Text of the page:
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New Type Of Slow-Spinning Pulsar Defies Expectations And Explanations

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Stephen Luntz

Stephen has a science degree with a major in physics, an arts degree with majors in English Literature and History and Philosophy of Science and a Graduate Diploma in Science Communication.

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An artist's impression of a conventional pulsar. We so far have no idea what the newly discovered pulsar, suspected to be the first of a new class, would look like. Image credit: Jurik Peter/Shutterstock.com

A pulsar has been found with behavior so unusual it is thought likely to be the first of a new class of neutron stars. Its 76 second period and unexpected location make astronomers think this could be the first example of ultra-long period magnetars, a type of neutron star long theorized, but never before seen.

Neutron stars are left behind by supernova explosions in stars with masses between 10 and 25 times the Sun's. Initially immensely hot, they generate no new energy, unless accreting matter onto them, and therefore gradually cool down. Consequently, while the galaxy is thought to be littered with neutron stars, we can only see those young enough to have retained much of their heat. Pulsars are a class of neutron stars that emit radio wave beams that sweep the sky as they spin.

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Nature Astronomy reports the discovery of a pulsar named PSR J0901-4046 with several novel features that make it unlike anything seen before, but the details are far from settled.

Pulsars start out spinning thousands of times a second, and slow down until they have spin periods of tens of seconds. At 75.9 seconds PSR J0901-4046's period is more than three times the previous record, an anomalous white dwarf pulsar and mystery case aside.

However, that is only the beginning of its unusual features. Instead of producing identical pulses every time its radio beam sweeps past Earth, it displayed seven different types of pulses, based on shape and intensity. The most common are those the authors refer to as “split-peak”, followed by those described as “quasi-periodic” and “partially nulling”.

An additional odd feature to PSR J0901-4046 is that it was located in the Milky Way's Vela-X1 region, an area known as a neutron star “graveyard”. Any such stars there are thought to be old enough to have stopped emitting, since large star formation stopped there a long time ago.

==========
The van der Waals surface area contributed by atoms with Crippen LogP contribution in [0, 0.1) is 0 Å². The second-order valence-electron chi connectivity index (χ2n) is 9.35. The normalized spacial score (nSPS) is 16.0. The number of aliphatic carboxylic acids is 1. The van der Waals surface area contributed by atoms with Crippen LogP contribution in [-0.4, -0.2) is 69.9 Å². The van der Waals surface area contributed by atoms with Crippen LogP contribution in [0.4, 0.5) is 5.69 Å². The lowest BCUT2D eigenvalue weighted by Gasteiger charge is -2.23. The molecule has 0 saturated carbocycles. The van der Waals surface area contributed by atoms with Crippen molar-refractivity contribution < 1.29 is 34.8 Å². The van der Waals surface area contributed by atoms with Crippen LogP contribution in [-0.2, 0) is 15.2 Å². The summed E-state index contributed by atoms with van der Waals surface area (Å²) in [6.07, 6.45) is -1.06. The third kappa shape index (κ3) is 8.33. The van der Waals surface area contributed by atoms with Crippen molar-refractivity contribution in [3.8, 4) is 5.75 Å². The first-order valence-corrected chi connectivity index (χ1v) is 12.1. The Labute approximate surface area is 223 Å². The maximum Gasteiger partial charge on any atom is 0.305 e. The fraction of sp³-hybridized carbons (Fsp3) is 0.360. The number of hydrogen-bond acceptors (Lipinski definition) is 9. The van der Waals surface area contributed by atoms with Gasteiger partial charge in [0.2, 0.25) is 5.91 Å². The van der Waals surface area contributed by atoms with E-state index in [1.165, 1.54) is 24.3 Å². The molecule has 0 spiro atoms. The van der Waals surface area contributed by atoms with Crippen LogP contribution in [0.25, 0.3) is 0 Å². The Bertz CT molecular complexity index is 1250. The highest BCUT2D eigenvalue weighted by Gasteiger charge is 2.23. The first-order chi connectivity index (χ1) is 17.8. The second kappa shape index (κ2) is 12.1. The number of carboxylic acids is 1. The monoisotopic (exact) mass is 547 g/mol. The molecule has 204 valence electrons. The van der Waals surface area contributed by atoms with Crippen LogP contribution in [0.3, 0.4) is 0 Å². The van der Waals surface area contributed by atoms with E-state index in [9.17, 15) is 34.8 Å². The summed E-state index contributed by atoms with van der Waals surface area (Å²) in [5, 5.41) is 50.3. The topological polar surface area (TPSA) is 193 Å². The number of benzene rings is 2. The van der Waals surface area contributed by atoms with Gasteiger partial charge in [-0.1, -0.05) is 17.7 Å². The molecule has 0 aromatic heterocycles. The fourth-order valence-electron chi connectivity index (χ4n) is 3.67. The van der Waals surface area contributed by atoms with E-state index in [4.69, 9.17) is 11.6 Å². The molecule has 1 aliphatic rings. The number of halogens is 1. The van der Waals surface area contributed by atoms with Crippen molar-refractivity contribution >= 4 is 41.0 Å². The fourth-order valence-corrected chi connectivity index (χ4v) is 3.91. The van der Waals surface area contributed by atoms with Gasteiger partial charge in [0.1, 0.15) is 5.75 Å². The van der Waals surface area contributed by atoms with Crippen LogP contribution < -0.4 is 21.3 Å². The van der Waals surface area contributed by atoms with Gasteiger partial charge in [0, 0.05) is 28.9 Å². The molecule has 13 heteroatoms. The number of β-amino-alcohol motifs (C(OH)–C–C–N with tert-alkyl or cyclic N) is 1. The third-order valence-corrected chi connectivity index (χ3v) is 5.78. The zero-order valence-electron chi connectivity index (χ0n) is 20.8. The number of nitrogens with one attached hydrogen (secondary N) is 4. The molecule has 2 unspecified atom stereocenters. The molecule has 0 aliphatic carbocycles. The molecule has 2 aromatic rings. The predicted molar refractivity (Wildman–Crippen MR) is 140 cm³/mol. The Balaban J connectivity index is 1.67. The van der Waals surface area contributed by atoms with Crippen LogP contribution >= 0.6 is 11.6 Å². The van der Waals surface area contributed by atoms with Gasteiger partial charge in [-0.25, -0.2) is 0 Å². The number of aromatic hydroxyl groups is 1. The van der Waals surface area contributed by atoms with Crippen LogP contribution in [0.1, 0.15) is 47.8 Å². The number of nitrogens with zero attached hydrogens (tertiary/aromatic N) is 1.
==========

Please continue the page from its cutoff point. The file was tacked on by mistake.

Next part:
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The paper concludes PSR J0901-4046 has an age of 5.3 million years, old by pulsar standards but not exceptionally so. However, many other aspects of what has been witnessed are harder to explain.

“Ultimately, it is unclear what causes the quasi-periodicity in PSR J0901-4046,” the paper notes. “Global magneto-elastic axial (torsional) oscillations are a tempting explanation, but the persistence of our periodicities would require repeated triggers and/or very long damping times.”

One likely hypothesis is that PSR J0901-4046 is a magnetar, a rare form of pulsar marked by its immensely strong magnetic fields. However, many of its measured features are even less like other magnetars than they are like certain non-magnetar pulsars. For example, unlike other known magnetars, it has not been found to emit X-Rays.

It has previously been proposed that a class of old, ultra-long period magnetars might exist, and PSR J0901-4046 may be the first example we have found.

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Crucially, it would have been very easy to miss PSR J0901-4046. "The majority of pulsar surveys do not search for periods this long, so we have no idea how many of these stars might exist,” Dr Manisha Caleb of the University of Sydney said in a statement. Consequently, it is likely there are many pulsars similar to PSR J0901-4046 in the galaxy, and we've been overlooking them.

If that's the case, either there are many more neutron stars in galaxy than we previously calculated, or we've been underestimating pulsars' life cycles, or the relationship between magnetars and other neutron stars has been misunderstood.


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